Creating A Rotating Logger In Bash

Recently I was working on writing some bash script to gather some data. The data of course has to be written to somewhere, and just printing it to the console wasn’t an option because the script would run from time to time and it is the historical data (over a course of hours, or even days) that holds the real value.

Writing data to a file is easy, but if you leave it unattended the file will keep on growing. Just removing the file at a certain interval won’t work either because then you have a period where there is no historical data anymore. What I basically wanted were the features offered by all logger libraries, being a rotating logger that automatically overwrites files. I couldn’t immediately find any source that I could use so I decided to write my own.

The full script is shown below. You can easily specify the size of each file as well as how many files you want to store, the directory and the name of the file.

#!/bin/bash

directory="logs"
fileName="systemdata"
fileExtension=".log"
dateFormat="%F %H:%M"

# Size in bytes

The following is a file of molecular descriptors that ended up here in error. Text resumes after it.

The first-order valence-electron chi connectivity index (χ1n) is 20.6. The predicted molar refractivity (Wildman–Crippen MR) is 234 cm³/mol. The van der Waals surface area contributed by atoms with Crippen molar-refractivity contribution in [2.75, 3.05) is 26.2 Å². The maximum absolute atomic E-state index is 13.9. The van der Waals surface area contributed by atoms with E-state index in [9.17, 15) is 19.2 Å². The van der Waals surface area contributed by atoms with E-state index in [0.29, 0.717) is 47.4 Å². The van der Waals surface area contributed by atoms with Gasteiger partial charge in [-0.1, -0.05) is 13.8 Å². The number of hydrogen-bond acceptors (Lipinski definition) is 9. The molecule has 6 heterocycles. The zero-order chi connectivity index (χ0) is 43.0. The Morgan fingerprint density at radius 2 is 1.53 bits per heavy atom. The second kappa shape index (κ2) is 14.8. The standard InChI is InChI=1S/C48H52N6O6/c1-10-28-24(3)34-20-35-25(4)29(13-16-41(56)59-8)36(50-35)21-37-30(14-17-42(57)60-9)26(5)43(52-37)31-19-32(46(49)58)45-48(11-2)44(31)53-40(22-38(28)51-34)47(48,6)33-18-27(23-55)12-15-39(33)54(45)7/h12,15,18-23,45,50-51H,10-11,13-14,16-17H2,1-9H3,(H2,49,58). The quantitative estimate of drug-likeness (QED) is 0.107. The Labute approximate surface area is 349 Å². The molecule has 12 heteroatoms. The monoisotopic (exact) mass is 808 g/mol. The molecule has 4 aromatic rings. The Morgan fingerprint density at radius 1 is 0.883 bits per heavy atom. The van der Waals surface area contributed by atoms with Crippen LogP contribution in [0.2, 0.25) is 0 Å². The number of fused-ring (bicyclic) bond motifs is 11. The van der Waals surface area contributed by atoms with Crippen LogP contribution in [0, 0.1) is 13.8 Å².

maxSize=$((100 * 1024))
# Note: this indicates the amount of archive files to keep.
# It does not include the file we are currently writing to.
maxFiles=5

function logfile {
	name=$directory/$fileName
	if [ $1 ]; then
		name+=-$1
	fi
	name+=$fileExtension

	echo $name
}


mkdir -p $directory
if [ ! -f $(logfile) ]; then
	touch $(logfile)
fi

fileSize=$(stat --printf="%s" $(logfile))
if [ $fileSize -gt $maxSize ]; then
	for ((index=$(($maxFiles - 1)); index>=0; --index)); do
		file=$(logfile $index)
		if [ -f $file ]; then
			mv $(logfile $index) $(logfile $(($index + 1)))
		fi
	done

	rm -f $(logfile $maxFiles)
	mv $(logfile) $(logfile 0)
	touch $(logfile)
fi


echo -n "== BEGIN == " >> $(logfile)
date +"$dateFormat" >> $(logfile)

echo "-- top -- ">> $(logfile)
top -b -n 1 | grep -v '\[' >> $(logfile)

echo "-- df -- " >> $(logfile)
df >> $(logfile)

echo "-- du --" >> $(logfile)
du -h --max-depth=1 >> $(logfile)

echo -n "== END == " >> $(logfile)
date +"$dateFormat" >> $(logfile)
echo >> $(logfile)

The biggest flaw in the design is that it only will check if the current log file is too large at the beginning of the script. Ideally you would want to have a function to write a log file that will take care of printing the date, as well as checking whether a new file needs to be started.

I hope my work can be of use for others, either to be used as-is or as an inspiration. In either case leave me a comment.

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